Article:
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Check-in Guidelines

Files to Exclude from Check-in

For any source control system, check in all files except the following:

  • Pages.g.cs (or .vb) - this file is auto-generated with every build.
  • *.suo files - this is a VS per user settings file.
  • Anything in the TestResults folder.
  • The project *.dll file in the project bin folder - this file is auto-generated with every build.
  • If you also use the Standalone version, you will want to exclude the Results folder. This folder is only created by the Standalone version and holds the results of test list runs.

Files to Check-in

Visual Studio test projects may also use these unique files:

  • *.vsmdi - this is a Visual Studio file. It stores the definitions of Visual Studio test lists.
  • *.testsettings - this is a Visual Studio file. It stores the test run configuration settings (default timeouts, default browser, etc.).
  • Files in the Properties folder - this is created for every Visual Studio project. It contains definitions for the projects assembly.

The following files are unique to Test Studio projects:

  • *.tstest (or .aii) - these contain the actual test definitions.
  • *.cs / *.vb - these contain the code for your coded steps.
  • *.resx - these contain the images for the Storyboard.
  • *.imgstore - these contain the images for the elements associated with the test.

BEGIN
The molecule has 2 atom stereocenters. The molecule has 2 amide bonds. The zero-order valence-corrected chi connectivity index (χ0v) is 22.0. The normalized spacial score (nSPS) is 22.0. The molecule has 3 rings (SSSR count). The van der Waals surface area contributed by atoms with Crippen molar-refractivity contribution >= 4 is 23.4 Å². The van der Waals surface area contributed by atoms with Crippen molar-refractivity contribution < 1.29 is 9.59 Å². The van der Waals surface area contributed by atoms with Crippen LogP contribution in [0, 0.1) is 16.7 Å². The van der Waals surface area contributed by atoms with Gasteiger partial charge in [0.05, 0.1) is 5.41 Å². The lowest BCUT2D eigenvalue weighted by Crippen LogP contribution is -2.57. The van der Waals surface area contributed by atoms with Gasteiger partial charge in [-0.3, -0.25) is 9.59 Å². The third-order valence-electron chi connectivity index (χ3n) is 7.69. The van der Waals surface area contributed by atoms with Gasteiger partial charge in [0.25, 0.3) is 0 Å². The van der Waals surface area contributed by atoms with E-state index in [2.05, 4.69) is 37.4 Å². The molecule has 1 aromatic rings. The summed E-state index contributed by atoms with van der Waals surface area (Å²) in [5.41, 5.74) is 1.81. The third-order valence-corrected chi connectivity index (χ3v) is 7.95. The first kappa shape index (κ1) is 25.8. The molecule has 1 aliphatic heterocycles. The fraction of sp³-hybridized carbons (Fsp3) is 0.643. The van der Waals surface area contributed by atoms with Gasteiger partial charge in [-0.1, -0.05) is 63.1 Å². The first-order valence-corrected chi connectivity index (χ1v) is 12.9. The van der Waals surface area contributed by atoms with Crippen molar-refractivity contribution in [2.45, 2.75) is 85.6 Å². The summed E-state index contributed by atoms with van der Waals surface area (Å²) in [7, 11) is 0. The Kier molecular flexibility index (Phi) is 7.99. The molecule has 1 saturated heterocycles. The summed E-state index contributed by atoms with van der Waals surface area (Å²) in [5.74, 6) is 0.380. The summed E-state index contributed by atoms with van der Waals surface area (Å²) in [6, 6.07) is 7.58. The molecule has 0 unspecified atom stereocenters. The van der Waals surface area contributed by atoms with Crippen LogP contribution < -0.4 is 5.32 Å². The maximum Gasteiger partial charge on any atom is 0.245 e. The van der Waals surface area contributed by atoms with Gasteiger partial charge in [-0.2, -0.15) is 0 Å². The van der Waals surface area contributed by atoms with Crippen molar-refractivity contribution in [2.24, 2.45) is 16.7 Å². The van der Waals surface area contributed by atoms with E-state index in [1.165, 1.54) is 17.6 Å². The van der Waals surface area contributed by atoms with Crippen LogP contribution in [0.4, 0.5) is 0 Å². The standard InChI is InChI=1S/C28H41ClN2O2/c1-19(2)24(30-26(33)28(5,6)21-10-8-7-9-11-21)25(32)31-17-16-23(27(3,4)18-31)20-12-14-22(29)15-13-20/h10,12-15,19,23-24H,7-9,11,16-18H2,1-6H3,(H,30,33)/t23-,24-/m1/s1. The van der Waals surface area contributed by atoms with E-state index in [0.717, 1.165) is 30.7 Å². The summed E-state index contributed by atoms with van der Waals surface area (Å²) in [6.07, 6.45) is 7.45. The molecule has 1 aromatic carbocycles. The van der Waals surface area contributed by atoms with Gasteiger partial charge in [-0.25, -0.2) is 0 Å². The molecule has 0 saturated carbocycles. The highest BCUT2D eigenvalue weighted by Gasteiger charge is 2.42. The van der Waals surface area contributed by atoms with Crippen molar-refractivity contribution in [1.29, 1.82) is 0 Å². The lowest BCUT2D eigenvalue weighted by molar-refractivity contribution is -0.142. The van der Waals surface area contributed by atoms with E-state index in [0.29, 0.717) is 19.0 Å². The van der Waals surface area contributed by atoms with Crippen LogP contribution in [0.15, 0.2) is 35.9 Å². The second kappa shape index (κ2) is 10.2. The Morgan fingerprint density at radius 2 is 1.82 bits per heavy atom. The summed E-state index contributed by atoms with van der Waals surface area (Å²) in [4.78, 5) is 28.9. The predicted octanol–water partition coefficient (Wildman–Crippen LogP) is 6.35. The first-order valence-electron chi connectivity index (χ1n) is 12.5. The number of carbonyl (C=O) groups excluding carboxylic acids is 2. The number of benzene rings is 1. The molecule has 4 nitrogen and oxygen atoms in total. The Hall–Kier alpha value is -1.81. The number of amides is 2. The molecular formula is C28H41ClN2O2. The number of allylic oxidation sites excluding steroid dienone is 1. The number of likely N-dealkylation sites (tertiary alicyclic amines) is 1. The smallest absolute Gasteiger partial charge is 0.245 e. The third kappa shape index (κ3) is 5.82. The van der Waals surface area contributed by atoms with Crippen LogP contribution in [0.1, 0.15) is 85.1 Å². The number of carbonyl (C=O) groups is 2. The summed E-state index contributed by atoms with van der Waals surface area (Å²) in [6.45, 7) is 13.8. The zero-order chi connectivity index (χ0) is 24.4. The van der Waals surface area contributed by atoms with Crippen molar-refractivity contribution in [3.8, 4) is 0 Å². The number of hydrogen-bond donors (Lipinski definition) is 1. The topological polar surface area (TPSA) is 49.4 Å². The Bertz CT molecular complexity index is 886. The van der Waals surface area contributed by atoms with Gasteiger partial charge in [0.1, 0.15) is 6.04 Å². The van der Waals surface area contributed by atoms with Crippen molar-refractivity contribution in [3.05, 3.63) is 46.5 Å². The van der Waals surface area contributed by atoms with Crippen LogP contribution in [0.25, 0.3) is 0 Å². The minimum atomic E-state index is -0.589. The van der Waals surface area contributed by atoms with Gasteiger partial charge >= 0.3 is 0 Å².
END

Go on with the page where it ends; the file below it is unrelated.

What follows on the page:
• Settings.aiis - this contains properties specific to this Test Studio project (e.g. tool version it was created under, Recording settings, assembly references, TFS connection settings).
  • .aiilist - these contain the test list definitions.
  • .tsprofconfig files in the Profiler Configurations folder - this is where the Performance configuration settings are stored. Whether or not to check in these files into Source Control depends on whether or not you want to save/share this information.

Note: The TFS Plugin selects the correct files for check-in automatically.

Upgrading a Project Which is Used by Multiple Team Members

1.  One of the team member should check out the test project and upgrade it on his local machine.

2.  After upgrading the project this same member should check in the upgraded project back into the source control.

3.  The other team members now can get the latest version of the project and use it without merging conflict in the newer version of Test Studio.

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